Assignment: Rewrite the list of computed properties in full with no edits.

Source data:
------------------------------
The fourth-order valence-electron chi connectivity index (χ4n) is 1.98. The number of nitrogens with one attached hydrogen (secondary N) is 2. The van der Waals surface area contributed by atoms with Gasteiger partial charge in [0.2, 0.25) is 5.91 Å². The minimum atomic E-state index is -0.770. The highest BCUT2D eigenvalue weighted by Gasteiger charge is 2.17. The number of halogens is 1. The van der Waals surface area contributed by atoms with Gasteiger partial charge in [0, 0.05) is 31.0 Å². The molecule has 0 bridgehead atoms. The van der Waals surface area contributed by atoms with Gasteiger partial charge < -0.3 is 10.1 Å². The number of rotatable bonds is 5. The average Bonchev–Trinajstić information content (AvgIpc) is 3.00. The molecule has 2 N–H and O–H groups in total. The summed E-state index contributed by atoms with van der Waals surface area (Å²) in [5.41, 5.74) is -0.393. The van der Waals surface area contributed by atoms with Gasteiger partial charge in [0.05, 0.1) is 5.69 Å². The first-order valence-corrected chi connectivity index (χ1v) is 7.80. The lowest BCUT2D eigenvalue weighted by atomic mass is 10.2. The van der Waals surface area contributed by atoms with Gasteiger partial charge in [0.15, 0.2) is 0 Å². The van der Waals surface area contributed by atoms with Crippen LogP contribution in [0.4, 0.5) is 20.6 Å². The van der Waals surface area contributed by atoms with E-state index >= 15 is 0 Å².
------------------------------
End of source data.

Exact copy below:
The fourth-order valence-electron chi connectivity index (χ4n) is 1.98. The number of nitrogens with one attached hydrogen (secondary N) is 2. The van der Waals surface area contributed by atoms with Gasteiger partial charge in [0.2, 0.25) is 5.91 Å². The minimum atomic E-state index is -0.770. The highest BCUT2D eigenvalue weighted by Gasteiger charge is 2.17. The number of halogens is 1. The van der Waals surface area contributed by atoms with Gasteiger partial charge in [0, 0.05) is 31.0 Å². The molecule has 0 bridgehead atoms. The van der Waals surface area contributed by atoms with Gasteiger partial charge < -0.3 is 10.1 Å². The number of rotatable bonds is 5. The average Bonchev–Trinajstić information content (AvgIpc) is 3.00. The molecule has 2 N–H and O–H groups in total. The summed E-state index contributed by atoms with van der Waals surface area (Å²) in [5.41, 5.74) is -0.393. The van der Waals surface area contributed by atoms with Gasteiger partial charge in [0.05, 0.1) is 5.69 Å². The first-order valence-corrected chi connectivity index (χ1v) is 7.80. The lowest BCUT2D eigenvalue weighted by atomic mass is 10.2. The van der Waals surface area contributed by atoms with Gasteiger partial charge in [0.15, 0.2) is 0 Å². The van der Waals surface area contributed by atoms with Crippen LogP contribution in [0.4, 0.5) is 20.6 Å². The van der Waals surface area contributed by atoms with E-state index >= 15 is 0 Å².